Electroloom co-founder Marcus Foley says the process was originally inspired by techniques used in labs to generate organic tissue. At first, the team simply wanted to see if the process would actually work for something other than cells; once they proved it would, their focus shifted to making it faster and easier to make specific garments.
A typical print takes eight to fourteen hours in Electroloom’s current prototype. Foley says the time is directly related to the number of nozzles spraying solution on to the contained metal (or spray-painted cardboard) template. Each nozzle can only spray a miniscule amount of solution at a time for the fiber extraction method to work, so adding more is the easiest way to reduce print times.
The team’s Kickstarter campaign recently surpassed its funding goal, meaning early adopters should have their own printers by March 2016.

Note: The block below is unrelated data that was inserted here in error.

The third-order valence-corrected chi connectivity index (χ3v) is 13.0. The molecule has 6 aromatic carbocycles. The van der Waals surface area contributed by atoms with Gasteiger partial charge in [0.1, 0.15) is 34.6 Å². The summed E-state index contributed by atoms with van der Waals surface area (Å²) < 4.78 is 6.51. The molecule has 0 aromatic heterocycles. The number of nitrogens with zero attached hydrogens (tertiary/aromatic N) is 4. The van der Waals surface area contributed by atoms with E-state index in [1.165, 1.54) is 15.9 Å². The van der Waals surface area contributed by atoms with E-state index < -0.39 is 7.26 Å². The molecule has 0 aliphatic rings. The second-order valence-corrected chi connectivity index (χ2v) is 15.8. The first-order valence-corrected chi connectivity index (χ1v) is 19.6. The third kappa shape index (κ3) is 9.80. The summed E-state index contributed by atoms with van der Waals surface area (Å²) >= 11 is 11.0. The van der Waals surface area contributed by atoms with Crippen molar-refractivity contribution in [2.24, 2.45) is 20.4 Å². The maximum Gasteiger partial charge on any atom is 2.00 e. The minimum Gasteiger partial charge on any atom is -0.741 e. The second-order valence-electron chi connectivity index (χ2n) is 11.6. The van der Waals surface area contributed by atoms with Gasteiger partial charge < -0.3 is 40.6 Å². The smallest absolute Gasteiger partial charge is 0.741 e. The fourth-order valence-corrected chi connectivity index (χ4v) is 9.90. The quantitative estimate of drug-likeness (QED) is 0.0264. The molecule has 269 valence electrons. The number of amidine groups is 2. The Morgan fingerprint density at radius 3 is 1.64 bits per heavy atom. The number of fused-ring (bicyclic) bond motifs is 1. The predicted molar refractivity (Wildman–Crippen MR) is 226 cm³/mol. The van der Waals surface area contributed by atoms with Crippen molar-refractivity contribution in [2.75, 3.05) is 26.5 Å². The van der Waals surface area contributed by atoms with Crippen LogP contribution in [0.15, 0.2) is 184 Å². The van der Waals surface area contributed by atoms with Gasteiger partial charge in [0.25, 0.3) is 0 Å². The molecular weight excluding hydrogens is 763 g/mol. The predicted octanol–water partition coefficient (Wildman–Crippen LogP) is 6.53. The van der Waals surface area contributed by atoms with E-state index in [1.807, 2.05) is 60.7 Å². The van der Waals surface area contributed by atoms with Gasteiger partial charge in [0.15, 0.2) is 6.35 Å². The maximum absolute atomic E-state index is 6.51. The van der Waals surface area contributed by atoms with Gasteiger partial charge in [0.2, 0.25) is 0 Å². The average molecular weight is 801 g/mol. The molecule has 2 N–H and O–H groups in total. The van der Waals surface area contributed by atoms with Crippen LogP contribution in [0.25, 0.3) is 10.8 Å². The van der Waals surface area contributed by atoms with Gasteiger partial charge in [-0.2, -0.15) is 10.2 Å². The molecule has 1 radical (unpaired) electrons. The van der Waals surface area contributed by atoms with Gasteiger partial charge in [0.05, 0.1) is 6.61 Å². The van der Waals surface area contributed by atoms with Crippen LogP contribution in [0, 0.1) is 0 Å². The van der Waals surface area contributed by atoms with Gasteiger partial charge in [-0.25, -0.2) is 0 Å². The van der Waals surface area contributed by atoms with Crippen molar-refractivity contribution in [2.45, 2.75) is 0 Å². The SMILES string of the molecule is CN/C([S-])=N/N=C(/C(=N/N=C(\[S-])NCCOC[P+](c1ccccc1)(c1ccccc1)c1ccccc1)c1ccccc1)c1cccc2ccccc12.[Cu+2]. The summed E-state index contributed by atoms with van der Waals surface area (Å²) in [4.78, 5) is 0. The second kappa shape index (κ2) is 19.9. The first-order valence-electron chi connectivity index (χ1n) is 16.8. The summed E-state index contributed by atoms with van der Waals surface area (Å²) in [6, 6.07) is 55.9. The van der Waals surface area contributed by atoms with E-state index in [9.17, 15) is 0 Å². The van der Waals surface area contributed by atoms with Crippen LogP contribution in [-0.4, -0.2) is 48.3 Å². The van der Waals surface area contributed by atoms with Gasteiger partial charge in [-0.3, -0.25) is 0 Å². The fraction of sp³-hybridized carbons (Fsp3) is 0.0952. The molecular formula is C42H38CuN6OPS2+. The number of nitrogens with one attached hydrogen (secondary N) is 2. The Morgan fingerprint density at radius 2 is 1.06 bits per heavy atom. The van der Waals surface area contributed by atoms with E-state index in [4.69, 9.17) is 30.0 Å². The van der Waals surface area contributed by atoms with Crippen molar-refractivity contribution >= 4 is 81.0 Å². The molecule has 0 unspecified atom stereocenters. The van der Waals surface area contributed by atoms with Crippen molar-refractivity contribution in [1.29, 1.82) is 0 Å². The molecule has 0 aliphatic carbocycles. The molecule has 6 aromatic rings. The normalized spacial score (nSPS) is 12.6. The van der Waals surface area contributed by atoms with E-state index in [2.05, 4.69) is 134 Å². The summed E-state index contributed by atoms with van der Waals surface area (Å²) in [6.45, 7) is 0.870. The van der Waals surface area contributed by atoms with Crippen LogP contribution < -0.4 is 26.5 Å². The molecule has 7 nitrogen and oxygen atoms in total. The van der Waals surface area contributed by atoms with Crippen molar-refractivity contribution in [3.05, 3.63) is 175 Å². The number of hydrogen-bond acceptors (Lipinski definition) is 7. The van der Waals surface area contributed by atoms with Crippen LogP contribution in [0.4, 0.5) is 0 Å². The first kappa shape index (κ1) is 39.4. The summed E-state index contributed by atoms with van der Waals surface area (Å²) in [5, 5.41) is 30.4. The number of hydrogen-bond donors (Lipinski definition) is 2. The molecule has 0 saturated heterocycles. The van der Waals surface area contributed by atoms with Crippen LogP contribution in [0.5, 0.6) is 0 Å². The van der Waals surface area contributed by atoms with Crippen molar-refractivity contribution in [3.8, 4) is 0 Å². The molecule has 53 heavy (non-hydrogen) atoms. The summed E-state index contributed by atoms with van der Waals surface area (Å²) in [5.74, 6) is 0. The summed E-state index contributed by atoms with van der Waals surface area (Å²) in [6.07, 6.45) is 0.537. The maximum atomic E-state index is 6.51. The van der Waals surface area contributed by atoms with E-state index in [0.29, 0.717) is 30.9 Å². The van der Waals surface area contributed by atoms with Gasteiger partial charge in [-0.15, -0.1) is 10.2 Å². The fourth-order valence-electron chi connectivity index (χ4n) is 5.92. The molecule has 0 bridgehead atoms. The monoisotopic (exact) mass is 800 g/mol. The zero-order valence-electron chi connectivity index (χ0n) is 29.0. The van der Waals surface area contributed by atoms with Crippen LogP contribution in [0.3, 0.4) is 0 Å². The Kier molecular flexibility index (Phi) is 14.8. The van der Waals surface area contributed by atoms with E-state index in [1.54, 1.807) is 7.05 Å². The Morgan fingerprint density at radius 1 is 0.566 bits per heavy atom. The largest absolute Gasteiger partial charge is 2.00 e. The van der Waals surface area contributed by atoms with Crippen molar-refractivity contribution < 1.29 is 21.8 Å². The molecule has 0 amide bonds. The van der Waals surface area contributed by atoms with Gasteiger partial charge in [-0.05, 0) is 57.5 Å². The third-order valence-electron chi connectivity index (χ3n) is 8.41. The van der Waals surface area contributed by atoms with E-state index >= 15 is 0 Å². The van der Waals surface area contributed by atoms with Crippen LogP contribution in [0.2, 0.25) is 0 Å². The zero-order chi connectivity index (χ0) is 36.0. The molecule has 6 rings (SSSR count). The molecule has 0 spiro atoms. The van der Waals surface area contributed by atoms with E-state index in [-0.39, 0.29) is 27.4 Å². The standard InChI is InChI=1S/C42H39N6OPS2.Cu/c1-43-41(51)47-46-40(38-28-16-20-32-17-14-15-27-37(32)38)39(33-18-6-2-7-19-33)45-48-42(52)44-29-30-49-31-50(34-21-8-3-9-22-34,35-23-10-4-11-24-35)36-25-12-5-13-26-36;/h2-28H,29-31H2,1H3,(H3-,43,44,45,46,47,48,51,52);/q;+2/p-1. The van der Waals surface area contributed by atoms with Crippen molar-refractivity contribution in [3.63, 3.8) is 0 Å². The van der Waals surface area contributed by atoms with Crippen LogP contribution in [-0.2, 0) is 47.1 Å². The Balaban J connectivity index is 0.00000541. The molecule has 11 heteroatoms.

Just selling printers isn’t the team’s end game, however. They freely admit that they’re approaching the market with backgrounds in engineering and science, and need feedback from users with experience in fashion to know how else they can improve their printer to make it broadly useful in the creation of garments.
Interaction with early adopters will also help define the company’s business model. For instance, users will need templates for the clothes they intend to make with the printer. Part of the appeal for the printer is the fact that you’d be able to create garments using computer-aided design tools. While that software is available, it might be trickier figuring out how to turn those designs into metal slabs to spray fiber on to; Electroloom is looking into how they can make that easier, perhaps by manufacturing the templates for users with partners in Shenzen.
They’re also looking into blends that would result in fabrics other than polyester/fabric. And to save fashion designers time after they’ve printed a garment, they’re working on adding dye into the solution so clothes could come out with their final colors or patterns.